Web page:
Everything’s an emergency
I’m writing a huuuuuge, mammoth article for work. It’s supposed to summarize and capture the innovative way the unit approached “log” (i.e. logistics) while in Iraq.
As a testament to how dull I’ve become, it’s all sort of interesting. I got to learn a little more about all the acronyms I always heard during the hundreds of hours of briefings I had the…um…pleasure to sit through. I had to go out and interview nearly every field-grade officer in the brigade and sift through six and a half hours of interviews to glean the whys and wherefores of our entire year at war.
Never mind that I already wrote several “Year in Review” pieces as we wrapped up our deployment. I guess command didn’t check them out.
No biggie. It has kept me very busy. The Fridays just keep coming as hours pour out of the month like water from a sponge in a vice.
Sponge being me. Vice being the incredible sense of urgency that follows every request by military seniors.
I guess it might be the same everywhere, but those in charge in the military routinely come up with grand ideas that send subordinate commanders screaming to their NCOs to get cracking on projects.
“I need a roster of all E7s without ANCOC by MOS by noon!”
“Email your finance NCO if you have a government travel card immediately!”
“PT test on Monday, you’re on the list!”
“The USR slides are being briefed to the general at 1900, they’re due to me by 1400!”
Each and every one belted out by an officer standing over your desk, driving you in to the same consternated fervor that the major himself was in a tiff over just minutes prior in the colonel’s office.
The quip I have about the whole shebang is so many of these random day-to-days are purely reflexive, fired off with little thought and sometimes no foresight. Not that they’re ill conceived, but they’re completely reactive. There’s a saying that goes “failure to plan on your part does not constitute an emergency on mine;” but that is never actually said. As a lower-enlisted Joe, I’m just supposed to do what I’m told. Remember that my unit’s motto is “Just get it done!” which is what commanders say to subordinates who voice concerns (viewed as excuses) over time issues or having other things to do. Failure to “get it done” is seen as a failure to “manage one’s time well.”
Problems also arise when you belong to a special staff section like Public Affairs. There, every commissioned officer and sergeant major can come to you with requests for projects. We get everything–promotion announcements, requests for promotion photos, story ideas, gripes over why a person isn’t in the newspaper more, requests to put together unit history reports, requests to make PowerPoints for ceremonies or meetings…on and on. All of them interrupting our normal series of tasks given to us by our higher Public Affairs echelons of command, who exist in a whole other world of objectives and priorities.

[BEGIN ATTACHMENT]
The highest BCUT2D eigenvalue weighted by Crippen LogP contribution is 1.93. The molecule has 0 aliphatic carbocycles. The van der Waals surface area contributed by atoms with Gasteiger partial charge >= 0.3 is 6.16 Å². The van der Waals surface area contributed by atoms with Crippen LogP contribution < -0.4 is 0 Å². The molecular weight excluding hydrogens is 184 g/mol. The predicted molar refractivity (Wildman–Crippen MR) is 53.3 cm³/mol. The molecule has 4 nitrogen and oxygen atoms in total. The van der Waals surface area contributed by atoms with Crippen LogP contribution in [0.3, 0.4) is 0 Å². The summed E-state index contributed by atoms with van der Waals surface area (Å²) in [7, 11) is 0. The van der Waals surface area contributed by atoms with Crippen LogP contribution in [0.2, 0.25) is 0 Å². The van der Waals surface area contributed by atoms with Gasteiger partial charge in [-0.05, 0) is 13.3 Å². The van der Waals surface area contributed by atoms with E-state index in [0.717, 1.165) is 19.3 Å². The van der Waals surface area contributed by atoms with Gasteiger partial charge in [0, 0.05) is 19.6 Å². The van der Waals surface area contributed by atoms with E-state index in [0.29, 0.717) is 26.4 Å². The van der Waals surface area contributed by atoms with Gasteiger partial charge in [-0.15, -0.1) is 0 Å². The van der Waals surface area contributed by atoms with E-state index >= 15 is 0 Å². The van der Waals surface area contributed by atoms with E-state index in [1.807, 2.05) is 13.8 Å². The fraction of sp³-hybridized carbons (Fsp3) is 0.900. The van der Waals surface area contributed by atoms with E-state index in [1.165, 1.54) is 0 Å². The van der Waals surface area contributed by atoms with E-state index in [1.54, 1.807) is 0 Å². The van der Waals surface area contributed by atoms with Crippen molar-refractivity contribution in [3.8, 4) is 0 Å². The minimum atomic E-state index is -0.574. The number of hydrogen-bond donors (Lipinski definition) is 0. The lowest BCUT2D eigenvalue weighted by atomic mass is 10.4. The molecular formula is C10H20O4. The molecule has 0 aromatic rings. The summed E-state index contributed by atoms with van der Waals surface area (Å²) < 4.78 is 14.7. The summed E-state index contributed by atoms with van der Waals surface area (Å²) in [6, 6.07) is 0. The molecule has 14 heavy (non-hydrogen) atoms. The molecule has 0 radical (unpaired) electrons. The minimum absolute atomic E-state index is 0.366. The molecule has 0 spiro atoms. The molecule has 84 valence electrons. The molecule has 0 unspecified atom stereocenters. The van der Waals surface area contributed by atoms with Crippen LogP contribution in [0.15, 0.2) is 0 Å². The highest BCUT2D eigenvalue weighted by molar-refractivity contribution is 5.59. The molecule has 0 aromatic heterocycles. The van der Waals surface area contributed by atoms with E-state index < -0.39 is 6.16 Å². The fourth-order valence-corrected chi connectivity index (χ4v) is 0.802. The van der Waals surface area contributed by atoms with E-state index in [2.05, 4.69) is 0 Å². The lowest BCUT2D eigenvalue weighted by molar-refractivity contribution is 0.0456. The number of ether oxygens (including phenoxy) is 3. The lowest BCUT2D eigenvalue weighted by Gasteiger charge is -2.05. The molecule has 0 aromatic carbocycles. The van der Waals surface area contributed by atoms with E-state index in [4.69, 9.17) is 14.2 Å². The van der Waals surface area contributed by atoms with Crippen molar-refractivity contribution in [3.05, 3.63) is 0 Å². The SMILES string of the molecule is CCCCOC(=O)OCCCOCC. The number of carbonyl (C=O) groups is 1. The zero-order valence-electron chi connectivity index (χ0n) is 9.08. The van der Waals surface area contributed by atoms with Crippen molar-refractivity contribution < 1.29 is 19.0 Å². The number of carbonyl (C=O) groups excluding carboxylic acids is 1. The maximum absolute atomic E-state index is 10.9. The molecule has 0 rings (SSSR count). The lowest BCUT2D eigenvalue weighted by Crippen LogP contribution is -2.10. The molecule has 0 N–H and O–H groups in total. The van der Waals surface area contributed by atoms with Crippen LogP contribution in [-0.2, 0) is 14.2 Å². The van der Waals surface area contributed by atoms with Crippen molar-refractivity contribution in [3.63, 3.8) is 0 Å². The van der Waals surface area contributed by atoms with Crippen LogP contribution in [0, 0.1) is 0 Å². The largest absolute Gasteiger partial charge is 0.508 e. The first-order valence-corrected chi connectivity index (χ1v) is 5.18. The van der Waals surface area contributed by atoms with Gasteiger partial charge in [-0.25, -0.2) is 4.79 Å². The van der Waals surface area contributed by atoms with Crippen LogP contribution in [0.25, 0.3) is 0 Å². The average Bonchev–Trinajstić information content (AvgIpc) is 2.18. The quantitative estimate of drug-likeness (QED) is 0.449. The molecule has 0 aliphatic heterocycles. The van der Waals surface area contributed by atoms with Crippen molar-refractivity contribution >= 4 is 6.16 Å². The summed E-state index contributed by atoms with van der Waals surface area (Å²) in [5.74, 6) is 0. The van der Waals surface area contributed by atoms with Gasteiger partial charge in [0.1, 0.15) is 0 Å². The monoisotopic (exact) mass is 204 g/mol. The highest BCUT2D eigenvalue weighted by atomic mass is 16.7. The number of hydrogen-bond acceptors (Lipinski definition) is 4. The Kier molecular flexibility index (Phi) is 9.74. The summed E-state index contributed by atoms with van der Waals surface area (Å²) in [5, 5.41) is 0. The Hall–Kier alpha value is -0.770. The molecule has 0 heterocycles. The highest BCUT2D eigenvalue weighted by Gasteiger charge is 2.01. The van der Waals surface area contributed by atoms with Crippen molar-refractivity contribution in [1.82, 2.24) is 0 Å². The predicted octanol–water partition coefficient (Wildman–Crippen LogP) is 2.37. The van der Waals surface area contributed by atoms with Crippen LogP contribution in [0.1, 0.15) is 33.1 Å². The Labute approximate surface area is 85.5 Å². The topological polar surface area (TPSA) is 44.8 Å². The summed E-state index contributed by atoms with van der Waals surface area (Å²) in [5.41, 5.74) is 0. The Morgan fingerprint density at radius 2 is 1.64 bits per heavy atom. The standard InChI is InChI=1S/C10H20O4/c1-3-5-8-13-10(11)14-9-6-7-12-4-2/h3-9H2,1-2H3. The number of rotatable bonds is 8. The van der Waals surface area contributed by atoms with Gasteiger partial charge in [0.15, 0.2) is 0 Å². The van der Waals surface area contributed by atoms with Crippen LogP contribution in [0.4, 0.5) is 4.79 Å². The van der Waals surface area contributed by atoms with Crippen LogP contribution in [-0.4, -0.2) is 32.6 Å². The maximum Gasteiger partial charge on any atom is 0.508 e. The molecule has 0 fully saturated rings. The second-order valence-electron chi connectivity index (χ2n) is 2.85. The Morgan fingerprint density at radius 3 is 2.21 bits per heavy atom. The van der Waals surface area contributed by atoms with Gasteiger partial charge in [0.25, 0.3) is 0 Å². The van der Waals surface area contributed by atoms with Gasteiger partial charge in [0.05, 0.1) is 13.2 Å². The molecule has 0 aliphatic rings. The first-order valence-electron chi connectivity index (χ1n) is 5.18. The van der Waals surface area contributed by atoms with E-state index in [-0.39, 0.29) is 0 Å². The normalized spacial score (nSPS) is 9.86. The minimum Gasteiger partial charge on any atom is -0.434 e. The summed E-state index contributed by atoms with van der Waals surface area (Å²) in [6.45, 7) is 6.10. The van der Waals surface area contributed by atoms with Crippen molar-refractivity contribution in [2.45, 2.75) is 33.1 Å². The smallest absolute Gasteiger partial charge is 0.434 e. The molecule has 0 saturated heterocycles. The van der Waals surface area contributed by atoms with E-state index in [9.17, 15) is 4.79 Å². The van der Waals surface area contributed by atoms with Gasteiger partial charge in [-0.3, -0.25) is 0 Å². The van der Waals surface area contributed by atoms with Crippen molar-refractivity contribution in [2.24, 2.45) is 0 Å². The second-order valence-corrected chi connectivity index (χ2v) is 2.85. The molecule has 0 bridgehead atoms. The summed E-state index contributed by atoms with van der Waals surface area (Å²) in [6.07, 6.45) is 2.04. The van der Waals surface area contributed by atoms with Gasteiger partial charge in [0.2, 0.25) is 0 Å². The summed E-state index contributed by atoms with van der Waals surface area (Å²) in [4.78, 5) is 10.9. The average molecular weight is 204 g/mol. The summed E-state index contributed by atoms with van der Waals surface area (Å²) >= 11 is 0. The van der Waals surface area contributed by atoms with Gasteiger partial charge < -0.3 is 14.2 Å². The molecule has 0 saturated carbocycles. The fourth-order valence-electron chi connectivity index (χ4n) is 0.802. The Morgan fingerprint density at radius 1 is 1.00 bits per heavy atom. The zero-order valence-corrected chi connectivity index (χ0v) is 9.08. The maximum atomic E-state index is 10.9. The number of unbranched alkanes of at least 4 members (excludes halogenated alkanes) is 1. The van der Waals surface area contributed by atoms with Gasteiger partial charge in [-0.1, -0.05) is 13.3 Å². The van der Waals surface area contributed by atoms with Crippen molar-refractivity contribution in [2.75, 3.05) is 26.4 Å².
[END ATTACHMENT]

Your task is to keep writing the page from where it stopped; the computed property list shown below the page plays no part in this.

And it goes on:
“PAO! I want a story on Thanksgiving Dinner,” the XO shouts. So we stop our work on posters the command wanted us to make from photos through the year in Iraq. We start planning to interview Soldiers who are going home verses those who are—
“PAO! There’s a WLC graduation at 1400. Go take pictures,” a sergeant major informs us of. So we stop our work on the Thanksgiving story. We get the camera ready, lenses cleaned, batteries charged so that it’s ready for—
“PAO! I sent you an announcement regarding the Change of Command ceremony this morning. Did you design the cover yet? It’s going to the printer today,” an outgoing commander says. So we stop our work on getting ready for the WLC graduation. We open the email and read the requirements for the cover, notice a LOT of concerns over unclear information and readability and start to edit the—
“PAO! The colonel wants you,” says the command group secretary. I stop looking at the cover design, grab my notepad and head in to the big man’s office.
“Sit down Sgt. Salmons,” the colonel says. I do. “How are we on that ‘Year in Iraq’ story?” he asks.
“Good, sir. It’s taking me a little longer than I thought, but—”
“I need you to put that on the back burner. I need you to get on a story about our organizational changes–what we changed, why we changed it. I’m going to just go off and you write it all down and go from there. We’ll start Monday. I need it in two weeks.”
“Sir, I was scheduled to go down the ports next week and do a story on container reception.”
“Who’s bright idea was that?”
“Well, tell him ‘Thanks for the vote.’ Get to work on this.”
Well, today came and went and that meeting was moved from 0900 to 0930, then to 1030, then to Tuesday, and now to Thursday. Two weeks became one. Joy of joys.
And just as the others cycled in giving the requests, they’ll all cycle back, wanting to know why things aren’t done, and then making cute remarks about how PAO doesn’t do any work. Everything is a priority. Everything has to be done right now! And, when I first joined the Army, I took that to heart. I honest-to-God would come in on Saturdays and work late to do everything. I thought it was the right thing to do.
But eventually it wore me out. When everything is so GD important, it all assumes an equal level of urgency. And since a good chunk of the service could give two sh*ts about doing anything beyond the minimum effort required for promotion; there are two choices given to the average soldier when facing the hailstorm of “AAAAAAAGH! Now now now!”: freak out or don’t care.